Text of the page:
George Percy Kendall, Jr

Gunnery Sergeant
United States Marine Corps
06 February 1930 - 04 February 1968
Missoula, Montana
Panel 37E Line 023


Silver Star

The database page for George Percy Kendall, Jr

12 June 2005

On the 4th of February 1968, Marine forces, elements of the 1st and 5th Marines, were heavily engaged with a numerically superior force of North Vietnamese Army (NVA) regulars, south of the "Parfum River" in the beginning of some of the fiercest fighting of the Vietnam war. Intelligence of the enemy disposition and strength was sketchy at best. In an attempt to glean some information from locals or any NVA stragglers, an ad hoc sub-team was pulled together by Captain J. T. Irons, Team Commander of the 3d ITT attached to the 1st Marines, consisting of Irons, Sgt Tony Billups (3d ITT), an S-2 Scout, GySgt Kendall (11th ITT) and two US Army soldiers who were assigned to MAC-V. This small "patrol" headed south from the river toward the soccer stadium. In the vicinity of the stadium, Captain Irons split the unit and sent Kendall, Billups and one soldier around the West Side, while he, the scout and the other soldier went to the east. With the first burst, Irons sustained a small wound and the intense automatic weapons fire pinned down the entire unit. GySgt Kendall and Sgt Billups were now approaching the corner and observed what was taking place.

Kendall immediately moved to assist his fellow Marines, firing his weapon as he advanced. The NVA machine gunner traversed his weapon 90 degrees and took Kendall under fire, killing him with a fatal burst and wounding Billups in the leg. GySgt Kendall's action allowed Irons and his men to move to a more covered position and to lay down suppressing fire.

Despite his wounded leg, Billups ran back to the MAC-V compound for reinforcements to retrieve Kendall's body from its exposed position. It was not known until that action that the soccer stadium was being used as an NVA regimental staging and supply area. Gunny Kendall had acquitted himself quite gallantly that day. His selfless action resulted in others achieving relative safety. For his courageous initiative he was awarded the Silver Star Medal.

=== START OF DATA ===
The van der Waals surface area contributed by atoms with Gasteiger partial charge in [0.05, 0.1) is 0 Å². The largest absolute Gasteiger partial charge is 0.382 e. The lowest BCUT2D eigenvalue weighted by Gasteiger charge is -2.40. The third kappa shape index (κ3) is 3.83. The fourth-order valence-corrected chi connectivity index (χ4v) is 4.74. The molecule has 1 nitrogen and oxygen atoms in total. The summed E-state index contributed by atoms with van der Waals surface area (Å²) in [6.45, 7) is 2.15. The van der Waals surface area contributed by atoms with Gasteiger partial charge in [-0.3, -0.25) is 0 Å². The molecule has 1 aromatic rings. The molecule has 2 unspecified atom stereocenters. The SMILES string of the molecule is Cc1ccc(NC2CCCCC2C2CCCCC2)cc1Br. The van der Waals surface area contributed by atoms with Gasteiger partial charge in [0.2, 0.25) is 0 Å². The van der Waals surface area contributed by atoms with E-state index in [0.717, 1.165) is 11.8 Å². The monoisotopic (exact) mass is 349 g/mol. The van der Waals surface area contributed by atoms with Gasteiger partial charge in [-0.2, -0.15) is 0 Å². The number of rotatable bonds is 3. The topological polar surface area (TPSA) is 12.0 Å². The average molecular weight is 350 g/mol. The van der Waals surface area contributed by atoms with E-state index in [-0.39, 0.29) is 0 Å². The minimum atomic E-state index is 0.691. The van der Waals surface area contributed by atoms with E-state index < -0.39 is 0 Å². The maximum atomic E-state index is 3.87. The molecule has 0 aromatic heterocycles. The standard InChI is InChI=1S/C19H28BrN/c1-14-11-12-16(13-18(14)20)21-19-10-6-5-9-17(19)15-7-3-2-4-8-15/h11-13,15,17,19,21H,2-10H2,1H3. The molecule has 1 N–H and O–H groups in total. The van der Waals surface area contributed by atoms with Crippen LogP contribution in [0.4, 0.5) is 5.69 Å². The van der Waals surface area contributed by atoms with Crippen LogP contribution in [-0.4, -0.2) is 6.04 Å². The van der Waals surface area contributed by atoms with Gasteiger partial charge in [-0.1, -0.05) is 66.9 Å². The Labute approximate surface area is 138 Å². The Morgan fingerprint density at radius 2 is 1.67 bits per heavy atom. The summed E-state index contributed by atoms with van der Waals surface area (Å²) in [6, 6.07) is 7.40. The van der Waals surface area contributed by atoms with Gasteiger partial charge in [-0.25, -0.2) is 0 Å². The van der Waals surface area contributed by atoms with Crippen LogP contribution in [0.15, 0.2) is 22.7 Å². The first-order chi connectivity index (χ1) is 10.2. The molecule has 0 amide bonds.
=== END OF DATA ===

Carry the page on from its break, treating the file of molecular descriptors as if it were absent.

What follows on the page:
From an MCITTA Member.

The President of the United States
takes pride in presenting the


posthumously to

Gunnery Sergeant George P. Kendall, Jr.
United States Marine Corps

for service as set forth in the following


For conspicuous gallantry and intrepidity in action against the enemy while serving as Chief Interrogator with the Eleventh Interrogation Translation Team, III Marine Amphibious Force, in the Republic of Vietnam from 31 January to 4 February 1968 during Operation HUE CITY. Serving with Advisory Team Three on 31 January, Sergeant Kendall directed the evacuation of casualties throughout the night while the North Vietnamese Army force launched a concentrated mortar and rocket attack upon the city. The following morning, despite intense enemy sniper fire and mortar barrages, he led a group of Marines to the embarkation point and assisted in placing the wounded aboard helicopters. Volunteering, he accompanied reaction forces on patrols in order to obtain vital intelligence information. During the three-day period, he conducted exhaustive interrogations at the Thua Thien refugee center, screening approximately 1,300 refugees and obtaining valuable intelligence information. On 4 February, Sergeant Kendall volunteered to serve as Noncommissioned Officer in Charge of a reconnaissance/intelligence patrol in the vicinity of Hue Stadium. After securing vital intelligence information, the patrol leader and another Marine deployed to search the west side of the stadium and immediately became pinned down by intense enemy semiautomatic weapons fire. Sergeant Kendall, in an attempt to aid his besieged comrades, maneuvered around the east wall of the stadium and was wounded by enemy automatic weapons fire. With complete disregard for his own safety and his painful wound, he continued his advance but was wounded again by enemy fire. Undaunted, he continued his one-man assault on the enemy machine gun, silencing it before he succumbed to his wounds. By his bold initiative, intrepid fighting spirit and loyal devotion to duty, Sergeant Kendall reflected great credit upon himself and the Marine Corps and upheld the highest traditions of the United States Naval Service. He gallantly gave his life for his country.

For the President,

Leonard F. Chapman, Jr.
General, United States Marine Corps
Commandant of the Marine Corps

Staff Sergeant Kendall also received a posthumous promotion to Gunnery Sergeant.

The point-of-contact for this memorial is
an MCITTA Member. 
25 Jul 2005

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With all respect
Jim Schueckler, former CW2, US Army
Ken Davis, Commander, United States Navy (Ret)
Last updated 07/25/2005